Recently I was trying out this problem and my code got 60% of the marks, with the remaining cases returning TLEs.

Bazza and Shazza do not like bugs. They wish to clear out all the bugs on their garden fence. They come up with a brilliant idea: they buy some sugar frogs and release them near the fence, letting them eat up all the bugs.

The plan is a great success and the bug infestation is gone. But strangely, they now have a sugar frog infestation. Instead of getting rid of the frogs, Bazza and Shazza decide to set up an obstacle course and watch the frogs jump along it for their enjoyment.

The fence is a series of \$N\$ fence posts of varying heights. Bazza and Shazza will select three fence posts to create the obstacle course, where the middle post is strictly higher than the other two. The frogs are to jump up from the left post to the middle post, then jump down from the middle post to the right post. The three posts do not have to be next to each other as frogs can jump over other fence posts, regardless of the height of those other posts.

The difficulty of an obstacle course is the height of the first jump plus the height of the second jump. The height of a jump is equal to the difference in height between it's two fence posts. Your task is to help Bazza and Shazza find the most difficult obstacle course for the frogs to jump.

Your program should read from the file. The file will describe a single fence.

The first line of input will contain one integer \$N\$: the number of fence posts. The next \$N\$ lines will each contain one integer \$h_i\$: the height of the ith fence post. You are guaranteed that there will be at least one valid obstacle course: that is, there will be at least one combination of three fence posts where the middle post is strictly higher than the other two.

Your program should write to the file. Your output file should contain one line with one integer: the greatest difficulty of any possible obstacle course.

To evaluate your solution, the judges will run your program against several different input files. All of these files will adhere to the following bounds:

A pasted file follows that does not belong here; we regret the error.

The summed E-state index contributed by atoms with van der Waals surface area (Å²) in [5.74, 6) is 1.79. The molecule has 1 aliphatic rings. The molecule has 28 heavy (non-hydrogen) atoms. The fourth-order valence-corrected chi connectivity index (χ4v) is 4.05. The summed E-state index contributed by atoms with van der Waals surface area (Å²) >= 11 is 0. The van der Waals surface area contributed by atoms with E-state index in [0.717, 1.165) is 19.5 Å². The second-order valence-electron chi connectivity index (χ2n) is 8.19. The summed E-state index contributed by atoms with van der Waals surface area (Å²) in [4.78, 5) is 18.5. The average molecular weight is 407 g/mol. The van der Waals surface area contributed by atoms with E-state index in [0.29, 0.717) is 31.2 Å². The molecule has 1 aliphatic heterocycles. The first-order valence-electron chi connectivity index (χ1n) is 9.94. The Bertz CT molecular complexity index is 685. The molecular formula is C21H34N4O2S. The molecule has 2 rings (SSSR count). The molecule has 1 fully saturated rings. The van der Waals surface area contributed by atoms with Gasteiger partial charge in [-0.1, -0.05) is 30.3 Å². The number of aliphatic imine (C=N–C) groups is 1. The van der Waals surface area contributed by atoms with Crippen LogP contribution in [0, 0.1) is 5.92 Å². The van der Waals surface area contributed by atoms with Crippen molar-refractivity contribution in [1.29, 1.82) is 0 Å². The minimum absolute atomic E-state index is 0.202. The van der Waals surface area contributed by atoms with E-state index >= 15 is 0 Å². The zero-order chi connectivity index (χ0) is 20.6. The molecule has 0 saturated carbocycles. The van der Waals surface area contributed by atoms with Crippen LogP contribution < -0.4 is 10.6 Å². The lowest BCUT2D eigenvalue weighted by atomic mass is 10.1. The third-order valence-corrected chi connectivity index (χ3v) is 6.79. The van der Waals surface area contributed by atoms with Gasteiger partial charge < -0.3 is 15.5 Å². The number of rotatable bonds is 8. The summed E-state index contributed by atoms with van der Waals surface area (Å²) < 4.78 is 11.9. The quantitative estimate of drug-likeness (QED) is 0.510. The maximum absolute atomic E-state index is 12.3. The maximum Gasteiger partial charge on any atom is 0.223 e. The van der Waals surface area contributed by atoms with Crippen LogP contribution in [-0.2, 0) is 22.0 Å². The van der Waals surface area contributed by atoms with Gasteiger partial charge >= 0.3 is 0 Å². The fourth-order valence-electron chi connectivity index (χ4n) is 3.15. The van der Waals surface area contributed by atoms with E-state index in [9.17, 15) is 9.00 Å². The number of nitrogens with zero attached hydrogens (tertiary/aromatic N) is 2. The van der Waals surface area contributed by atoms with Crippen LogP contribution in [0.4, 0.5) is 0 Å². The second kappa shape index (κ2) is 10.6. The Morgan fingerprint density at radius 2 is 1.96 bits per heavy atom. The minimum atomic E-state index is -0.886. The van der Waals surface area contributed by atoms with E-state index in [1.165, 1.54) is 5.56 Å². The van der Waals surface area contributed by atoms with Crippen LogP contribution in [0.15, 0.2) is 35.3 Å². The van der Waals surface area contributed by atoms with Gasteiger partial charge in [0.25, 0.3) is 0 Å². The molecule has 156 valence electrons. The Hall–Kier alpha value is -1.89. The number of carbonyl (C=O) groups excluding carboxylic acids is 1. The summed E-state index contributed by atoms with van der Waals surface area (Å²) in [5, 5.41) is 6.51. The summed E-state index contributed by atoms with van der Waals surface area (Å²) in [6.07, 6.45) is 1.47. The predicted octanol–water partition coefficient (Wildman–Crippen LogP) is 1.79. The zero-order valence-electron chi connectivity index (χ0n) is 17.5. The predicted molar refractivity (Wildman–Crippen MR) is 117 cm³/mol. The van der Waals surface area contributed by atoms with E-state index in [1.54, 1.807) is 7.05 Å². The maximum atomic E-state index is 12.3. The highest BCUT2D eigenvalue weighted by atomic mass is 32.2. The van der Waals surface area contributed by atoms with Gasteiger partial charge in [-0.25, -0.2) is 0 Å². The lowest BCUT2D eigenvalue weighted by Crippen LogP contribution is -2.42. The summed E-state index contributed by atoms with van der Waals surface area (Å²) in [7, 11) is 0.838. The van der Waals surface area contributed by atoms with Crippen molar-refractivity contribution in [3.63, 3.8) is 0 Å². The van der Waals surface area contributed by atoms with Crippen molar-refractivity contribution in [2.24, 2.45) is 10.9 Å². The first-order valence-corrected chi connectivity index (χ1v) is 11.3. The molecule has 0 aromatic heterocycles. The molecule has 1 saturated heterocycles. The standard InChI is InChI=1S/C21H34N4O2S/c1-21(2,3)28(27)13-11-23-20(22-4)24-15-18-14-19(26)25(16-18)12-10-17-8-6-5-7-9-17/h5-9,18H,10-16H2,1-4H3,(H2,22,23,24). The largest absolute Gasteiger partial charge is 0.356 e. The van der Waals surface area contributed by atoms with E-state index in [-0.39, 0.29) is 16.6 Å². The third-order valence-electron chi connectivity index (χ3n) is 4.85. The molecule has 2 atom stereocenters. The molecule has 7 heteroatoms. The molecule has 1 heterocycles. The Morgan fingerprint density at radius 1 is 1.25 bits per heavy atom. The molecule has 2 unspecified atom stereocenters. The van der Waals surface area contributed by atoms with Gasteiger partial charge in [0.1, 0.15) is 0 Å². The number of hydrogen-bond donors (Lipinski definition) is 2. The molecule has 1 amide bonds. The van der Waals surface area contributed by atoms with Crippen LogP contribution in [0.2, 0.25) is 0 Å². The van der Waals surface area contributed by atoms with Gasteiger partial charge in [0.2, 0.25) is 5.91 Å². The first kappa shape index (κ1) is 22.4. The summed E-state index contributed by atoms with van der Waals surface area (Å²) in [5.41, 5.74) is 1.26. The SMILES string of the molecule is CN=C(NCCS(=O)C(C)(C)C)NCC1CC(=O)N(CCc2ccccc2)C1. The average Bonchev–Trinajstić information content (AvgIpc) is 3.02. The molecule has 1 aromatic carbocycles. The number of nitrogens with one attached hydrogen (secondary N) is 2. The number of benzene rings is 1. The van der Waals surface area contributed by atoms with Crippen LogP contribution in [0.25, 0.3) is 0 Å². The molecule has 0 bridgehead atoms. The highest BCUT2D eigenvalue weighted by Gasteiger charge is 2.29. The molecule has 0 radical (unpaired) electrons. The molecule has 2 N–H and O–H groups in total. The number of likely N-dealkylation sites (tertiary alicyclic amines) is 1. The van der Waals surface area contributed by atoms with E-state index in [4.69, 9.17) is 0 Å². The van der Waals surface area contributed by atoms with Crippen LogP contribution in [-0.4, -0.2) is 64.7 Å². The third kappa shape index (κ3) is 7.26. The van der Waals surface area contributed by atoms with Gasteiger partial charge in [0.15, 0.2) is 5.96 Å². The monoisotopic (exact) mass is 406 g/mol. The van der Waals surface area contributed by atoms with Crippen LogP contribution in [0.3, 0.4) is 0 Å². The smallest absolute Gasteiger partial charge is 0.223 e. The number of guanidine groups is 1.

\$3 \leq N \leq 100,000\$ (the number of fence posts)
\$1 \leq h_i \leq 100,000\$ (the height of each post)

As some of the test cases will be quite large, you may need to think about how well your solution scales for larger input values. However, not all the cases will be large. In particular:

For 30% of the marks, \$N \leq 300\$. For an additional 30% of the marks, \$N \leq 3,000\$. For the remaining 40% of the marks, no special > constraints apply.

Hence, I was wondering if anyone could think of a way to optimize my code (below), or perhaps provide a more elegant, efficient algorithm than the one I am currently using.

Here is my code:

infile = open('frogin.txt', 'r')
outfile = open('frogout.txt', 'w')

N = int(infile.readline())

l = []

for i in range(N):

m = 0
#find maximum z-x+z-y such that the middle number z is the largest of x, y, z
for j in range(1, N - 1):
    x = min(l[0: j])
    y = min(l[j + 1:])
    z = l[j]
    if x < z and y < z:
        n = z - x + z - y
        m = n if n > m else m



If you require additional information regarding my solution or the problem, please do comment below.

  • \$\begingroup\$ @Heslacher oh i see okay thanks for the reminder \$\endgroup\$ – Russell Ng Aug 29 '17 at 7:20

Without going into the algorithm I see a few things that could be improved upon

  1. Use with open(...) as ... instead of manually opening and closing
  2. Use max() instead of the ... if ... else ... structure
  3. Improve naming of your variables, PEP8 is a good guideline
  4. Use if __name__ == __main__:
  5. List comprehension at reading input

def froggin(fences):
    maximum = 0
    for idx in range(1, N - 1):
        left = min(fences[0: idx])
        right = min(fences[idx + 1:])
        middle = fences[idx]

    if left < middle and right < middle:
        new_max = middle - left + middle - right
        maximum = max(new_max, maximum)
    return maximum

if __name__ == '__main__':
    with open('frogin.txt', 'r') as infile:
        N = int(infile.readline())
        fences = [int(infile.readline()) for _ in range(N)]

    result = froggin(fences)

    with open('frogout.txt', 'w') as frogout:
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  • \$\begingroup\$ Hi, can I ask, is using "with open(...)" more efficient than manually opening and closing? \$\endgroup\$ – Russell Ng Aug 28 '17 at 14:18
  • \$\begingroup\$ There is no performance gain using with open but this way python will automatically close the file when done. It does look cleaner. \$\endgroup\$ – Ludisposed Aug 28 '17 at 14:20
#find maximum z-x+z-y such that the middle number z is the largest of x, y, z
for j in range(1, N - 1):
    x = min(l[0: j])
    y = min(l[j + 1:])
    z = l[j]

I find the variable naming a bit counterintuitive: why not name the variables in order and require x < y > z?

But more importantly, the two min calls between them take \$\Theta(N)\$ time, so the entire loop takes \$\Theta(N^2)\$ time. It would be asymptotically better to pre-calculate lists which give the minimum value in each prefix and suffix, because then the whole thing can be done in time \$\Theta(N)\$.

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